Why does HomeKit still suck so bad?

Discussion in 'HomeKit, HomePod, CarPlay, Home & Auto Technology' started by MiamiC70, Jul 15, 2017.

  1. MiamiC70 macrumors regular

    Oct 16, 2011
    Why does HomeKit still suck so bad?
  2. DeltaMac macrumors G3


    Jul 30, 2003
    Are you going to say that is the worst question that you could use?

    So, apparently HomeKit is no worse now than it used to be?
    Compared to what?
    Do you have actual experience with HomeKit that you care to share?

    But, to answer your question --- No one, other than you, can know why HomeKit still sucks so bad
  3. jljue macrumors regular

    Feb 4, 2011
    Brandon, MS
    Suck compared to what? I won't say that it sucks, but it is still a work in progress. The big slowdown has been the adoption speed by hardware vendors, since Apple originally required extra security hardware, keeping security in mind. HomeKit still lacks some features and flexibility compared to a real home automation controller, such as an HomeSeer or ISY-994i, but it is improving and gaining more features over time.

    On a side note, my wife really wasn't interested in my implementation of home automation using ISY-994i and Mobilinc until I discovered HomeBridge to interface my existing install with HomeKit and Siri. After she got use to it, I've been slowly upgrading the rest of the switches in the house to use HomeKit either natively or via HomeBridge. Almost done with the full conversion. My wife asked for HomeKit in the next house. I'm just using HomeBridge and the ISY-994i to overcome HomeKit shortcomings until Apple adds the features.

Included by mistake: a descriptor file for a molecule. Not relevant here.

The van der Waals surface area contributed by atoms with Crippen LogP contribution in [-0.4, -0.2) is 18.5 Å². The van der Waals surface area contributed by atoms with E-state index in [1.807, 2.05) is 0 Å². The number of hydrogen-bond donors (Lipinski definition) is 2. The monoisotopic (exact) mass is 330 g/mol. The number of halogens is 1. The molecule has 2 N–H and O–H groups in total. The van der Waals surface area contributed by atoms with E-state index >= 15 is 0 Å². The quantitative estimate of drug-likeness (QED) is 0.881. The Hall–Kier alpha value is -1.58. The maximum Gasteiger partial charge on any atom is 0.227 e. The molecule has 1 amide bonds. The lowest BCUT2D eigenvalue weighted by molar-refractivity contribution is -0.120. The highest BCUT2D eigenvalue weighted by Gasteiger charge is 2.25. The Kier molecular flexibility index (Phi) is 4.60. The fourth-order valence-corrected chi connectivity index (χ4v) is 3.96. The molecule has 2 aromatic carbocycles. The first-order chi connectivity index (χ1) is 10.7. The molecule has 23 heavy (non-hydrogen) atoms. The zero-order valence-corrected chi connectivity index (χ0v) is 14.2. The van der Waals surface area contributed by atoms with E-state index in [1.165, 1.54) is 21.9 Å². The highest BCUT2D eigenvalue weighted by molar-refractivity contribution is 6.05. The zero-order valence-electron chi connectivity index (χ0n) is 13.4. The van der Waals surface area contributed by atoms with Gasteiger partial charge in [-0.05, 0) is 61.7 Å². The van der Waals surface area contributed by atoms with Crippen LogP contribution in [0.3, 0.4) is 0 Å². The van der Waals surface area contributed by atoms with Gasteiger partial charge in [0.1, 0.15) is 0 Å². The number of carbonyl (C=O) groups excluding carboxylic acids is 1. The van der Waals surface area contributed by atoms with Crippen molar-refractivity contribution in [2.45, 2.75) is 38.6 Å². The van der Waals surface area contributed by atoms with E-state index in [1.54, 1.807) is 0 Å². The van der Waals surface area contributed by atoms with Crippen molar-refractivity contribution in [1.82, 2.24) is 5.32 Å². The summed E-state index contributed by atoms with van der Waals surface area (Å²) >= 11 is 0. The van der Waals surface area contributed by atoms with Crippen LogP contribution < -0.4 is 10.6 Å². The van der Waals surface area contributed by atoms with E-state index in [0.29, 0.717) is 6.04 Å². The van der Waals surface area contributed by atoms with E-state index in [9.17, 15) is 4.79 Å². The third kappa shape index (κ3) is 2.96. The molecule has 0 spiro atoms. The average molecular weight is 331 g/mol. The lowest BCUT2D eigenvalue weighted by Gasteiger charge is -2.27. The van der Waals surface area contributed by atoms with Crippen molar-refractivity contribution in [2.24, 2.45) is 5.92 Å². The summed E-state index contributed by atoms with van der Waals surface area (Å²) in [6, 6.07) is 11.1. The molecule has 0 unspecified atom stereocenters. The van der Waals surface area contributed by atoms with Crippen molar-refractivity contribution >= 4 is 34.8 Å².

4. actcyclist macrumors regular


    Jun 10, 2017
    To answer for me, compared to just walking up and turning the lights on with a switch. Switches are great, they- just -work. I've had too many problems with HomeKit; lights turning on at 3am. Staying on when I'm out.
  5. Peepo macrumors 6502a

    Jun 18, 2009
    Developer of the ISY994i Homebridge-isy-js plugin has discontinued active development and support. It currently still works so let us hope someone else keeps it going if anything in the future breaks.

    I have over 40 Insteon switches which I have owned them for over 11 years, and they are currently in my third house now. Some are failing and don't really want to spend any money on buying new ones at this time vs HomeKit ones but I cannot overlook how rock-solid ISY994i is to control Insteon. That stability is due mostly to UDI's work in mastering Insteon protocol and all the revisions, and if it wasn't for them I would have dumped Insteon years ago. The Smarthome Insteon Hub with HomeKit support is no comparison (doesn't support all the devices) and I think SmartHome has done a pathetic job with their support of Insteon over the years ie. making protocol changes and adding features, breaking support etc. (again UDI are wizards at Insteon and have done tremendous hacks/workarounds in ISY99 to make it "appear" that Insteon works good and is better than what it is - remember that Insteon is advertises as not needing a controller, but good luck setting up something more complicated than a lamp and a switch and getting everything linked correctly - try a keypadlinc LOL). I also think that if someone was starting out brand new with Insteon today that it would be a different experience than mine but I would not recommend it to anyone now. I'm stuck with it and have to make the best of it for now, so thanks for HomeBridge!